3 Top Ways to Retain Clients for More than a Cook Day or Two

I bet you think your personal chef business would be just fine if you could only get more clients, but that’s just a piece of the picture.  You also need to get clients who stay with you for a while.

If you aren’t able to do this, you are going to be working a lot harder at marketing than other personal chefs who are good at retaining business.

In addition, it is extremely upsetting to have a new client simply disappear without a word after just a short while, especially if she said she liked the food and was interested in a long-term relationship.

So what can you do to get clients to stay so you aren’t having to fill open cook days constantly and stressing about where your next pay check will be coming from?

Client Retention Method 1: Find Out Why They Aren’t Re-Scheduling

Give them a call and talk to them. Ask questions to draw them out so you can uncover what is really going on. And if you don’t reach them the first time you call, follow up again.

If that doesn’t work, consider surveying your clients via email using a survey company like Survey Monkey at http://www.surveymonkey.com or Survey Gizmo at http://www.surveygizmo.com. These services cost little if anything, and they are easy to use.

Once you uncover the reasons you aren’t retaining your customers over time, figure out if there is a way to change what you are doing and implement it.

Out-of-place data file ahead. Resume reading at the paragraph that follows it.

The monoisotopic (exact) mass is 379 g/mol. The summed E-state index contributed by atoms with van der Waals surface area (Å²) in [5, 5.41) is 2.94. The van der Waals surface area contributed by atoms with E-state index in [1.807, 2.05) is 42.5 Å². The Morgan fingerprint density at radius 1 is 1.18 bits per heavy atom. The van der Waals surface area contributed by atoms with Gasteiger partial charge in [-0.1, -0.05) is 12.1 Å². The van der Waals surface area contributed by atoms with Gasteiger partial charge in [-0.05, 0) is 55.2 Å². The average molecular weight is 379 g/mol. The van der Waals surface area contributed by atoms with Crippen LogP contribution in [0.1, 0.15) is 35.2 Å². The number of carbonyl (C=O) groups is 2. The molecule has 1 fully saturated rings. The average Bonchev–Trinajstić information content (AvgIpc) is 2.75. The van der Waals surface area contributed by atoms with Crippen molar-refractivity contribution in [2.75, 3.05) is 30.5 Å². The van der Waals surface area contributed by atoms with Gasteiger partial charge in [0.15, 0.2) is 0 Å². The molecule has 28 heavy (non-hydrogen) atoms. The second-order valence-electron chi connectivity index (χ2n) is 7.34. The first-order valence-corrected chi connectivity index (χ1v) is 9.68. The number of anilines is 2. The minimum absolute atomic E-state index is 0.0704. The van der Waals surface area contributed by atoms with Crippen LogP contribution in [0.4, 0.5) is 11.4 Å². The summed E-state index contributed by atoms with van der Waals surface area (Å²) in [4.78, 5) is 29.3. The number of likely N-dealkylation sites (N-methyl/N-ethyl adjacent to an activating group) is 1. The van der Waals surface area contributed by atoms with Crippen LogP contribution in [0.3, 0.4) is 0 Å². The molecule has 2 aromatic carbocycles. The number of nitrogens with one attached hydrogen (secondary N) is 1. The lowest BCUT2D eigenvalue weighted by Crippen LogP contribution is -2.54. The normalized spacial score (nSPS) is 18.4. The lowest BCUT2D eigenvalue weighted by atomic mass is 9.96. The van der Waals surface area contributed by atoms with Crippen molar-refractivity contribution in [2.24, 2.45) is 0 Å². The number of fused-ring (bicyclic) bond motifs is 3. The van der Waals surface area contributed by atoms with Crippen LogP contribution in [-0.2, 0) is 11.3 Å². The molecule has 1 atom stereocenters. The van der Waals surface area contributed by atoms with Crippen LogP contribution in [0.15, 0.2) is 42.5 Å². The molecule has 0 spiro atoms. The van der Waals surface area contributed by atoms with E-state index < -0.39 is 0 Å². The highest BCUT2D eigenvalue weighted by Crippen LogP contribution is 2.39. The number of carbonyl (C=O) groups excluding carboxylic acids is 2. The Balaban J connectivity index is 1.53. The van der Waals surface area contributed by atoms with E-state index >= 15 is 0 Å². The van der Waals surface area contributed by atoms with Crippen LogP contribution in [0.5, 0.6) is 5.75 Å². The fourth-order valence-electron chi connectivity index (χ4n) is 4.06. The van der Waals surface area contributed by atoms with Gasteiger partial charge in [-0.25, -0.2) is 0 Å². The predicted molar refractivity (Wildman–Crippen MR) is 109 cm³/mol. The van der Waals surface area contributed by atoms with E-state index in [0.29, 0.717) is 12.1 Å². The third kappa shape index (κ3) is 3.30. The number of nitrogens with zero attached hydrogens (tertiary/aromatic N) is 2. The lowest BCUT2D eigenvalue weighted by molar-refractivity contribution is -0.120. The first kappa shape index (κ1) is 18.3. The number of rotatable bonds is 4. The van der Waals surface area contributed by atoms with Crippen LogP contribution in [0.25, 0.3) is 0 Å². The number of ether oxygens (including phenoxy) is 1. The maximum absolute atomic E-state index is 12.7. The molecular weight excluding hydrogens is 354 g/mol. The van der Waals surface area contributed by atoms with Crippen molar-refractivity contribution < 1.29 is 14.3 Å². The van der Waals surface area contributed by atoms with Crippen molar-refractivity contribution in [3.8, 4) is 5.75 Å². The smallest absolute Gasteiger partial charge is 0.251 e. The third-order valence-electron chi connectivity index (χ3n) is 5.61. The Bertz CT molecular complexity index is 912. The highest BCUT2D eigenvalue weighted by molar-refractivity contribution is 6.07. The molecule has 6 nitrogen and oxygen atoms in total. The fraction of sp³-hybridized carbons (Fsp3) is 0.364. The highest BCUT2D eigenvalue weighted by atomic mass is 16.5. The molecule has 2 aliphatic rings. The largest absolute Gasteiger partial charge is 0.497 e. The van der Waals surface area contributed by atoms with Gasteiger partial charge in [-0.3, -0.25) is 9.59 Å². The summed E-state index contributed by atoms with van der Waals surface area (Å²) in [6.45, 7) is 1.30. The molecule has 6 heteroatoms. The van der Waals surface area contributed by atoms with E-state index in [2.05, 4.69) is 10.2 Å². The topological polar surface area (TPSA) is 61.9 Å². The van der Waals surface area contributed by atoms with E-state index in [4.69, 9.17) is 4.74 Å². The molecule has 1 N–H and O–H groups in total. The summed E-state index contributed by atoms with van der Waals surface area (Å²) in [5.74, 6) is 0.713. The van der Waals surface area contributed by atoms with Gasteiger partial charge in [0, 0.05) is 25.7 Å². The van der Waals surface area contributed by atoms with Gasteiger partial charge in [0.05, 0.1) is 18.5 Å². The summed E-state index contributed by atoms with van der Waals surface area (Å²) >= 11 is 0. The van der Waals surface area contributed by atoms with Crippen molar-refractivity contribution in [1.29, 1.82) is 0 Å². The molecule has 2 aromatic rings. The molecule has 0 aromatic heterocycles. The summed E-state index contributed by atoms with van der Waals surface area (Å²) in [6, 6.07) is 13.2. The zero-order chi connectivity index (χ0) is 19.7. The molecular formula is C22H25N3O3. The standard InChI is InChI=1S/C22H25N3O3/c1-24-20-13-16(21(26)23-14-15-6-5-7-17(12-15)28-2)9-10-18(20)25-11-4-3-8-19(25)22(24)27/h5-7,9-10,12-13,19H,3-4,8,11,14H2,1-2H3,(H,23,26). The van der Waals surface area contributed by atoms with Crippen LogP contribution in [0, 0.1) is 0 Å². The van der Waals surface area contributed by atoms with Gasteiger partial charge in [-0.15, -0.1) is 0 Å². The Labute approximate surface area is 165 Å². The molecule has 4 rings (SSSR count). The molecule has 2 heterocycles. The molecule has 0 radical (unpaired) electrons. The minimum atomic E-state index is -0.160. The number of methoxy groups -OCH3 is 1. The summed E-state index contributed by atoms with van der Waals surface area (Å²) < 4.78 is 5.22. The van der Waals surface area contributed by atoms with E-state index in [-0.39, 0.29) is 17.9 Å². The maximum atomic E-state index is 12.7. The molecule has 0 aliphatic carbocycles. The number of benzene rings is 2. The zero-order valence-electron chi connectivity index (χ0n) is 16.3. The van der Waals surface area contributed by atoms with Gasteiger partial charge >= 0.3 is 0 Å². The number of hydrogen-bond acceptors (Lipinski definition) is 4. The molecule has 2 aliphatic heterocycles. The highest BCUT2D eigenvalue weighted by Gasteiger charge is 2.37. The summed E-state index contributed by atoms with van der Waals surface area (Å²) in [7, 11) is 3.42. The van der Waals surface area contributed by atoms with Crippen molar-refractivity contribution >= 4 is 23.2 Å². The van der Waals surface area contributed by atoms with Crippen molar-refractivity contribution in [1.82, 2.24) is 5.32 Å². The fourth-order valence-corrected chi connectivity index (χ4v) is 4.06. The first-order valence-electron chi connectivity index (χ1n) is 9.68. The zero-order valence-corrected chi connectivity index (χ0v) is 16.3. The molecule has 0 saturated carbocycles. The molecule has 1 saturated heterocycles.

Client Retention Method 2: Package Your Services

I love this way of getting clients to stick. By packaging your services or encouraging clients to sign up for more than one cook day at a time, you are more likely to get them to stay with you longer especially if they pay for and schedule their cook days in advance.  You are helping your clients to commit.

To give your clients incentive to pay in advance for an agreed upon number of cook days, offer them savings off of your regular pricing. In other words, if they sign up for 12 cook days at a time, you give them a savings of x dollars.

Client Retention Method 3: Solve a Problem that Requires Your Service Over a Period of Time

You could offer a 3-month get-your-body-ready-for-summer service to help your clients stick to their weight loss goals. Another idea might be to offer a series of cooking classes to teach people how to go gluten free.

What you want to do is think about a service or program that can help people get from where they are now to where they want to be. You then price your service or program based on the results people can expect instead of charging for the number of hours you work.

By solving a problem that requires your service or help over a period of time, you are in essence finding a creative way of packaging what you do while giving people a reason to sign up for your support for more than a short stint.

Do any of you have client retention ideas that I haven’t mentioned? What are they?

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